Ask: What do you think Benton was painting in this picture? Can you guess what the name might be? When the children have had a chance to respond with guesses, tell them that the name of the painting is "Bubbles." Ask: Have you ever seen bubbles that look like this? What colors do you see in these bubbles? (Have them name as many colors and shades of colors as they possibly can.) What about the texture of these bubbles? Do they look soft or hard? (soft, fuzzy) What shapes do you see in the painting? (circles, rectangles) Do you like the painting, and if so, what do you like about it?

Finally, tell the children that Benton was experimenting in this painting, that sometimes artists do a lot of experimenting--just like scientists do--but their experimenting is for the purpose of creating something that looks pleasing, that seems to fit together to look just right, or makes us think of how beautiful it is. Say: There must be something in the way that all these soft, colorful circles seem to flow out from each other in a design that just seems to grow like a plant, or float around like angels or bubbles in space that made the artist feel that something very lovely and special was formed.


Second Grade - Visual Arts - Lesson 19 - Representation & Abstraction (cont.)


Look closely at a painting by Jackson Pollock.

Guess what the title of the Pollock painting is.

See that there are no recognizable people, places, or animals in Pollock's painting.

Observe that Pollock's painting is also a kind of experiment.


Slide of Thomas Hart Benton painting, Bubbles, 1914-1917

Slide of Audubon's Large Billed Puffin, 1836

Slide of Jacob Lawrence's Migrants Arrive and Cast their Ballots, 1974

Slide of Jackson Pollock's Waterbirds, 1943

Background for Teacher

Jackson Pollock was born in 1912 and grew up on a farm in Cody, Wyoming. In 1956 he was killed instantly when he lost control of the car he was driving and had a fatal accident. He was greatly influenced in his youth by observing Native American sandpainting in Arizona, where he helped his father survey land during the summer.

When he was eighteen, Pollock went to New York City and began to attend the Art Students' League, where he studied with Thomas Hart Benton, among others. During the depression Pollock had trouble finding work; at one point he worked as a janitor for which he was paid $10.00 a week. Later, he was able to use his talents in Roosevelt's WPA projects, painting murals and paintings for public buildings.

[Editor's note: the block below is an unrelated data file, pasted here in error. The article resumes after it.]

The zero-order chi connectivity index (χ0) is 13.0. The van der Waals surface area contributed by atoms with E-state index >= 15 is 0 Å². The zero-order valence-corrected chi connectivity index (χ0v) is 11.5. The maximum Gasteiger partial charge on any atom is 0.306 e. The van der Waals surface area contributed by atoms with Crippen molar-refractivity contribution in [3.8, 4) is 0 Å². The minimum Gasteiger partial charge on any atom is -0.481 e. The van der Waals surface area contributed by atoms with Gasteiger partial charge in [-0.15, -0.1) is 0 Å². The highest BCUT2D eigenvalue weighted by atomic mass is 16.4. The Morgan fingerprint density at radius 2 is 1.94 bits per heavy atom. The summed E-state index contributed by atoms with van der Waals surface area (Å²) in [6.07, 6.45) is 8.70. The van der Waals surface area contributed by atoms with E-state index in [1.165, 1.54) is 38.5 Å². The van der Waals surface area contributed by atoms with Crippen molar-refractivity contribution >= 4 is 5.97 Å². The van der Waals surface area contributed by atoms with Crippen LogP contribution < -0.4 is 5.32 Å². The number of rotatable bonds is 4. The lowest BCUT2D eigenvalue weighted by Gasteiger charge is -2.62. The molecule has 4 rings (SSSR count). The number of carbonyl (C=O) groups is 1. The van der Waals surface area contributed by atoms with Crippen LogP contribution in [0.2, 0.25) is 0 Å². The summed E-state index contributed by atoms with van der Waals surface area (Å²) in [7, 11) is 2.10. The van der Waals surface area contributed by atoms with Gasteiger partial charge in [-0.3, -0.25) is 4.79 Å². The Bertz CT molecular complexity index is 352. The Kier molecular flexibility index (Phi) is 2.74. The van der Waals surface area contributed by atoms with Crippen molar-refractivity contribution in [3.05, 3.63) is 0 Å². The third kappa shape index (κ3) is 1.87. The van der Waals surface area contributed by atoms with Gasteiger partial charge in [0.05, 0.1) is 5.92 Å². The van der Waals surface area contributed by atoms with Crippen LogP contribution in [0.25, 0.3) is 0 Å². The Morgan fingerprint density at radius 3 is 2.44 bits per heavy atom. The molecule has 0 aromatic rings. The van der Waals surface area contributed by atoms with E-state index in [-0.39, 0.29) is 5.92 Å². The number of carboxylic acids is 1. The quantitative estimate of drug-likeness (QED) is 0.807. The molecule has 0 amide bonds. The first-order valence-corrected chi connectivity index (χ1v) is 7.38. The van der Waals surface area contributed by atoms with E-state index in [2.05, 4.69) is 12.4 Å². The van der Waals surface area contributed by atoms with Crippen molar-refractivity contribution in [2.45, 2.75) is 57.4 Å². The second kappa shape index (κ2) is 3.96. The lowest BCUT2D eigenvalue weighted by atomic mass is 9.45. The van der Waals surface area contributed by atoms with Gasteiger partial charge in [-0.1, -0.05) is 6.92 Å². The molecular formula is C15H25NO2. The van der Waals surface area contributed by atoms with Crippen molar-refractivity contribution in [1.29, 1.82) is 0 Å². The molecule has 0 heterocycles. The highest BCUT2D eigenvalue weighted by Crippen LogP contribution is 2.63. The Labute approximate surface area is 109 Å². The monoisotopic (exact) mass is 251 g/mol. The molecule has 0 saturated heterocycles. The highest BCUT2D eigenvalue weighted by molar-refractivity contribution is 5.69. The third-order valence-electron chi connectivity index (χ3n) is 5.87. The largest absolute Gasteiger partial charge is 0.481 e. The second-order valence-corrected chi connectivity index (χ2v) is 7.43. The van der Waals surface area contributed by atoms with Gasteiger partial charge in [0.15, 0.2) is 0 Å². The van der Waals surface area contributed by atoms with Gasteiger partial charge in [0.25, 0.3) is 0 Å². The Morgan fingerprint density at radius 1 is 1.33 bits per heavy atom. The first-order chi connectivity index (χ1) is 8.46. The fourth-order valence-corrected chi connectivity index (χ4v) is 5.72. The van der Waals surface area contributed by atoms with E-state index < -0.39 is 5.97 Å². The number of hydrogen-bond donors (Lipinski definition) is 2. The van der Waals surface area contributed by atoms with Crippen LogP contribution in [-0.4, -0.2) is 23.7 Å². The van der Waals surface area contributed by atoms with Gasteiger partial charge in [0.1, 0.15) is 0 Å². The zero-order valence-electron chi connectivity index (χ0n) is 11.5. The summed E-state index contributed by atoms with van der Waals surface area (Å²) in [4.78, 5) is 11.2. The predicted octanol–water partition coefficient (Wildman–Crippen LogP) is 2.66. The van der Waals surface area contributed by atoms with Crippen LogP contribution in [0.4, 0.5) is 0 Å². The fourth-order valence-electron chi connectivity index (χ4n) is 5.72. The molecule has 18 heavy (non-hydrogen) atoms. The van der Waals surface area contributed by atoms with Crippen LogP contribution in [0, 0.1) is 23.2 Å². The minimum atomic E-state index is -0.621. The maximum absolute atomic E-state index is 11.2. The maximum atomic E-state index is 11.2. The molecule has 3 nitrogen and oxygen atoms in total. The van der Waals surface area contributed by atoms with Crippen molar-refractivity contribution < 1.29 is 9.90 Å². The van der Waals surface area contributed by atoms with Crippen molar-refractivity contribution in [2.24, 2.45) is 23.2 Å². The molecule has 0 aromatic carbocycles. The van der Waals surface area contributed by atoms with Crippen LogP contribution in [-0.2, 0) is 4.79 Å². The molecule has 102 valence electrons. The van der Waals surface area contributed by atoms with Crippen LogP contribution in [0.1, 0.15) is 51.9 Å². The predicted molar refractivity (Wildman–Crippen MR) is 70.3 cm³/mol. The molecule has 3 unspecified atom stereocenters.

During the same period, Pollock joined an experimental workshop, working with all kinds of unusual materials and techniques, trying to create as spontaneously as possible, almost the way one thinks of improvisation in music. He experimented, putting strange shapes and figures such as masks, circles, crescents into his paintings and then obscuring them by splattering or dripping paint on them. By 1946, Pollock was not using conventional brushes at all; rather, he used sticks, fluid poured directly onto the canvas, with no purposeful focal point so that there seemed to be no particular order to the painting. He gained the name "Jack the Dripper,"

and the method he evolved is often called Action Painting.

Art critics eventually coined the term abstract expressionism for Pollock's mature paintings and for the whole movement of American painters who followed his lead. The children do not need to know any of the complicated terminology, but should be able to observe some of the characteristics of Pollock's work. The painting they will see in this lesson shows Pollock experimenting with the techniques he later perfected and, in a sense, codified. Encourage them to enjoy the kind of freedom and energy they can see in the painting.


Show the children the Audubon colored engraving Large Billed Puffin, and encourage the children to tell you again what they see. Review with the children the fact that when Audubon made his bird paintings, he hiked and trekked all over the woods and wild countryside of the United States, so he could capture all the details and be sure he could make his paintings as realistic as possible. His purpose was to make each of his bird paintings so correct in its


Second Grade - Visual Arts - Lesson 19 - Representation & Abstraction (cont.)

particular colors, shapes, and natural surroundings that no one looking at it could ever be confused about just what that kind of bird looked like and the kinds of places it chose to live and nest. In Audubon's day, there were no cameras, but his paintings are as accurate as photographs we see today in National Geographic or Ranger Rick magazines.